Enoteca Ristorante La Terrazza (Piazza delle Sorgenti, 13) – Family-friendly restaurant right on the main piazza / thermal pool. Sit outside and dine on Tuscan classics. I like this place with kids because there are a ton of options on the menu (pasta, salads, affettati) and if my boys get restless they can walk around the piazza and we can see them.
La Bottega del Cacio (Piazza del Moretto, 31) – This is a great spot to get a platter of cured meats and cheese, breads and jams, and let your kids sample the local products. There’s also a really nice selection of sott’oli (‘under oil’ products like sundried tomatoes and grilled vegetables). You can also have panini made (to eat there or take away). I like this place with kids because you can sit out on the terrace (in a little piazza) and kids can play (but be careful – there’s a small road on the other edge of the piazza).
Make a Picnic – You can get some food to go at La Bottega del Cacio (or from a grocery store in a nearby village) and have a picnic down by the free pools or even better, at the kids playground on the edge of town. The playground is shaded and has picnic tables. Heads up: The playground is tiny, so don’t have high expectations.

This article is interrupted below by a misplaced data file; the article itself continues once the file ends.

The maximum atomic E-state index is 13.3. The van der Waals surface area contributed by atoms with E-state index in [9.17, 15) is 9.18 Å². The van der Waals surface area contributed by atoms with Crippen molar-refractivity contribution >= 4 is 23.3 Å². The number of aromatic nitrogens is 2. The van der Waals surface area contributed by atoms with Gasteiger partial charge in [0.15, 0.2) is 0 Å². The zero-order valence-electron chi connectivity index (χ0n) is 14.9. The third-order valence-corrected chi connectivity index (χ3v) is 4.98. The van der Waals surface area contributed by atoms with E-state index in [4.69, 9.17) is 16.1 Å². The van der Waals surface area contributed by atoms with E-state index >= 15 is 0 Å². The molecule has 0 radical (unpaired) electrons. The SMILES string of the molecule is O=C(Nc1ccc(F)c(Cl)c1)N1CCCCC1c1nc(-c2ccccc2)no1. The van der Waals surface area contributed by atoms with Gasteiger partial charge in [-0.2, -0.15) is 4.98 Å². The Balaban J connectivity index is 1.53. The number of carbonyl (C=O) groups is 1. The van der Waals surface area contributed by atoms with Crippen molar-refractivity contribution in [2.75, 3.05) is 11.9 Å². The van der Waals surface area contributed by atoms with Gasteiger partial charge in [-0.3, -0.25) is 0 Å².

Where to Stay in Bagno Vignoni with Kids
Albergo Le Terme – Small family-run hotel right on the main square. Kids of all ages are welcome. There’s an indoor thermal pool area and the attached restaurant is family-friendly.
Albergo Posta Marcucci – A sister hotel to one of my favorite hotels in the Dolomites (Hotel La Perla in Corvara in Badia). It’s in a quiet location on the edge of Bagno Vignoni with a beautiful outdoor pool. Posta Marcucci is best for older or calm kids (the place has a very tranquil vibe) – I would bring my 9-year old to stay here but not my 6 or 3 year old. You can also visit on a day pass – well worth it.
Adler Spa Resort Thermae – Kids ages 4 and up are welcome and there’s even a dedicated kids club. It’s definitely luxurious (and pricey). It’s not in Bagno Vignoni, but you can walk to the village.
Relais Osteria dell’Orcia – This is a good pick if your kids would love to swim in a pool (and you don’t want to pay the hefty room rate at Adler Spa Resort Thermae). It’s just below Bagno Vignoni, but there’s a path and you can walk up into town (with a stroller if you have small kids as part of it’s on the road). Nice garden area so little ones can let out some energy!
Agriturismo La Poderina – Next to Relais Osteria dell’Orcia, perfect if you’ll be in the area with your family for multiple days because the apartments have kitchens, so you can cook on your own instead of going out for every meal. There’s also a small pool and mini kids play structure.